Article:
I love to make a big jug and to serve it in lovely Italian glasses from Luigi Bormioli at Denby. Be sure to make plenty to serve to your guests with some nibbles on a lovely big tray, such as this fantastic handmade oak tray from Make The Most Of – essential for festive entertaining.

For a festive non- alcoholic drink, try making a Christmas coffee or chocolate by adding 1 tsp sugar, a pinch of cinnamon, a pinch of nutmeg and a cardamom pod to a cup of freshly brewed coffee or hot chocolate. Add double cream instead of milk, or top with whipped cream. I love to a good festive mug at this time of year, and these from Susie Watson Designs are totally gorgeous and by far the best I’ve found this year.


Watch this space for top tips for your Christmas table.

Dec 13

Eating out in Dubai – top tips


Dubai is a great destination for foodies. Visitors are almost overwhelmed for choice in this truly international Emirate, as there really is something to suit everyone.

The good news is that food is safe, and food preparation standards are generally good, with the only thing to avoid without fail  is the local water – it’s not drinkable, so mineral water is the only way to go. It’s not expensive, and hotels generally offer a decent supply free of charge in guest rooms, which is replenished daily. So, salads, and seafood, and all the things one might avoid abroad are definitely on the menu here and worth trying.

Hotels generally offer breakfast and the choices tend to be very wide, catering for guests from all over the world. The choice often includes the usual suspects, such as cooked breakfasts, with omelettes being very popular, and fruit, yoghurt, cereal, pastries and charcuterie all available, extending to pancakes, curries, noodles and fish quite frequently. The only thing you might not find is bacon and sausages made from pork – chicken or beef sausages and turkey bacon are generally offered as an alternative. Pork bacon and sausages are sometimes available, but are served in a separate station.

Food allergies are readily catered for, and restaurants and hotels are aware of food allergies. It’s always good to phone or email ahead, but Dubai is very geared up to receiving visitors with special dietary requirements.

Despite the cuisine being very international, there is a surprising amount of local produce available. Much comes from more agricultural Emirates, such as Fujairah, and you can easily find local Gulf seafood, and dairy produce on offer. UAE milk and yoghurt is particularly nice.

In terms of regional cuisine, Lebanese and Iraqi food is popular in Dubai. Karam Beirut offers very nice regional dishes from the familiar, such as excellent fattoush, hummous and grilled halloumi, to some more unusual dishes, all served with piping hot, fresh pitta bread and a giant plate of delicious fresh vegetables, herbs and lemon.

For a really authentic Emirati experience, Bait Al Wakeel on the Dubai Creek is the oldest restaurant in Dubai, which is situated on a jetty on the creek, close to the Abra (water taxi) stop. Service and food isn’t the best, but it is an interesting experience for those wanting something a bit more local and informal.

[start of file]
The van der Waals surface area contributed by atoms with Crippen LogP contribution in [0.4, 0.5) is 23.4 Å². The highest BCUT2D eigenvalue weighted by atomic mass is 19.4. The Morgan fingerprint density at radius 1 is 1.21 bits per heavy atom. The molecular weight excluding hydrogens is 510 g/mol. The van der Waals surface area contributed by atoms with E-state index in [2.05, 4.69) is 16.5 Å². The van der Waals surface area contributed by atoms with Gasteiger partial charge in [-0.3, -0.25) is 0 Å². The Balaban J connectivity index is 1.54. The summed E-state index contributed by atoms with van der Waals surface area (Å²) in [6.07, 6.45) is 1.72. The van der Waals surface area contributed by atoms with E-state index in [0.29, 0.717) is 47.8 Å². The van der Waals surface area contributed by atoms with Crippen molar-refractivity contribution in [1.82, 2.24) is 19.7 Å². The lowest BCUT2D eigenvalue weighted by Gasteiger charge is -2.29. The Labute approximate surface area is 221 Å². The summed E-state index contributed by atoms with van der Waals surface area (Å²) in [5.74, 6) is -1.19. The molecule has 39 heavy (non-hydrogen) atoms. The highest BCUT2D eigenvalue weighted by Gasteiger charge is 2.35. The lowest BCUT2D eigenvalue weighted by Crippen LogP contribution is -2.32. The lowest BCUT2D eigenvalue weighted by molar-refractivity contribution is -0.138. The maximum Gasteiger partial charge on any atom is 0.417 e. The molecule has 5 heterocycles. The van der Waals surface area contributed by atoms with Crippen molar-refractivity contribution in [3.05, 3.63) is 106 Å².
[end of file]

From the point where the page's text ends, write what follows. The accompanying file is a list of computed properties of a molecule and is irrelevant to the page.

In complete contrast, Dubai is home to some of the very best restaurants in the world which have opened up local branches.

Hakkasan is a great example of this, located in the Jumeirah Emirates Towers Hotel. It is slick, modern and gorgeously decorated, serving the most exquisite oriental food, wines and cocktails you can imagine. Dining, or even stopping here for a drink is an unforgettable experience and absolutely worth trying.

Rivington Grill is also an absolutely superb restaurant, situated in two gorgeous Dubai locations: Jumeirah Madinat Jumeirah  and  Souk Al Bahar. You may think it’s mad to go to a British restaurant in Dubai, but the food here is absolutely sensational – simple ingredients cooked fantastically well, and served with a great view. Unmissable.

Those looking for more informal dining will find plenty of choice in Dubai. As previously mentioned, there are a huge number of international chain restaurants in Dubai, some good, some more average, but offering lower cost options. Bear in mind though that food is not particularly cheap in Dubai – you won’t find much on offer at a lower cost than in the UK. Some cafes found on both sides of the Creek and surrounding areas are very popular with the locals, but offer less familiar foods in an environment where English is not spoken as widely – definitely for the more adventurous.

Alcohol is available in hotels and more international restaurants. The quality varies from very average to seriously good, as there are numerous limits imposed on imports, which affect the quality, and price of wine available. Those that get around this by paying a premium to import their own wines generally have a wonderful selection, but it is not cheap. Beer too can easily be £8 a pint or bottle.

If you’re looking for some foodie gifts to take home, the farmers market which takes place every Friday morning in the gardens of the Jumeirah Emirates Towers is worth a visit. Stock up on Yemeni Sidr honey and blocks of jaggery sugar for an alternative gift. Otherwise, food gifts are not that easy to find – there are a small number of little supermarkets peppered around the more central areas of Dubai – or there is a giant Carrefour supermarket located in the Mall of the Emirates.

Dubai is a fantastic place for all foodies to visit – and there is somewhere and something new to try every time.